As part of our due diligence, we contacted other African American expats in Costa Rica to find out what their experiences had been like living in the country. It has been exactly as they reported. The Costa Rican people are friendly and welcoming. I won’t say there is no discrimination in the entire country because that would not be true. But as African Americans, we are looked at as “gringos” along with other races and foreign nationalities. We finally feel respected and have found peace of mind in our new home.

My advice to anyone considering a move is to do your research. Study the history of the country. To know a country’s history is to understand its people. I think one of the reasons we are often tagged as “arrogant Americans” is because we automatically assume that every country is the same as the one we’ve come from and so we set our expectations on that assumption.

Finding a Close-Knit Expat Community in the Central Valley, Costa Rica

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By Riley Jackson, costaricachillin.com

After my wife, Cely, passed away in 2018, I was faced with some major changes in my life. It was at this time that I began to consider different places and countries where I could relocate. I had heard some wonderful things about Costa Rica for many years and was always curious to learn more. In February of 2019, I started researching all things Costa Rica and came across the International Living website and its section devoted to the country. After reading through the information, it was pretty much a done deal. That was what I needed to help me make a very important decision in my life.

I was looking for a place to retire and had a specific list of requirements, which included beautiful beaches, a tropical climate, a great healthcare system, and a lower cost of living compared to the U.S. and not very far from California, where I am from. I was burned out and stressed from living in the Golden State. Things weren’t so “Golden” for me anymore, with the rising cost of living, property taxes, through-the-roof real estate prices, uncontrolled healthcare costs, neighborhood drug activity, homelessness—not to mention the political climate.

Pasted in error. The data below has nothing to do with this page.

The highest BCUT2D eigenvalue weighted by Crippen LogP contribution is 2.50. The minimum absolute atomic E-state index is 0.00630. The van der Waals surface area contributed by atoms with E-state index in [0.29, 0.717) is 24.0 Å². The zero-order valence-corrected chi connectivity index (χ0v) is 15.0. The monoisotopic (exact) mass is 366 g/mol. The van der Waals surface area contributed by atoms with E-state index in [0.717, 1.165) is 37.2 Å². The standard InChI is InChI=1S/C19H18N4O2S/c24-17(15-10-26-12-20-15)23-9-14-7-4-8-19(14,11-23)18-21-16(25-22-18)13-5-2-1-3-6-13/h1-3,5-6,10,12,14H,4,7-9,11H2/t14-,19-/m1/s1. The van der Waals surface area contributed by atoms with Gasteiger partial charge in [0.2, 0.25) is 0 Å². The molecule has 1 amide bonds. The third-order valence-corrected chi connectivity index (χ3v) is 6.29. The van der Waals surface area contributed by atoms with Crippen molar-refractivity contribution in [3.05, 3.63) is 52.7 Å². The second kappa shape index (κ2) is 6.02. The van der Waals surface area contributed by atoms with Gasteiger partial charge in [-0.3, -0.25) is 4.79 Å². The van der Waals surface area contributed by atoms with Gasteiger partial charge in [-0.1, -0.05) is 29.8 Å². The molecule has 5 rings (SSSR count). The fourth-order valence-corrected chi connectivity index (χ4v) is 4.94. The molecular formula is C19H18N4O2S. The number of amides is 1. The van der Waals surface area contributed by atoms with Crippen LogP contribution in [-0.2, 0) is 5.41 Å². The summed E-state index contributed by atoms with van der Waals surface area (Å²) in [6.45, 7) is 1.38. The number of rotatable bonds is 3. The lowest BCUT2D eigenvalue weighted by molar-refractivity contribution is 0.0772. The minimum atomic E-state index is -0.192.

My late wife was from the Philippines so I had considered Batangas as a good place to live, as well as Mexico and Costa Rica. All good choices in my opinion but it was a retirement tour in Costa Rica that helped make my mind up. The tour took us to the Southern Pacific side of Costa Rica first, including Uvita, Dominical, Quepos, Manuel Antonio, Jaco, and all of the gorgeous beaches and small towns in between. We also visited Escazú (the Beverly Hills of Costa Rica), Santa Ana, Heredia, Atenas, and Grecia. I had heard some great things about Grecia in particular, which is located in the Central Valley about an hour from San Jose and thirty-five minutes from the airport. Known as the cleanest city in Costa Rica, Grecia has a small-town atmosphere with its population of about 17,000 people. I arrived there on a beautiful clear Sunday morning, and it truly felt like I had found home.

You can’t buy happiness, but you can always come to Costa Rica.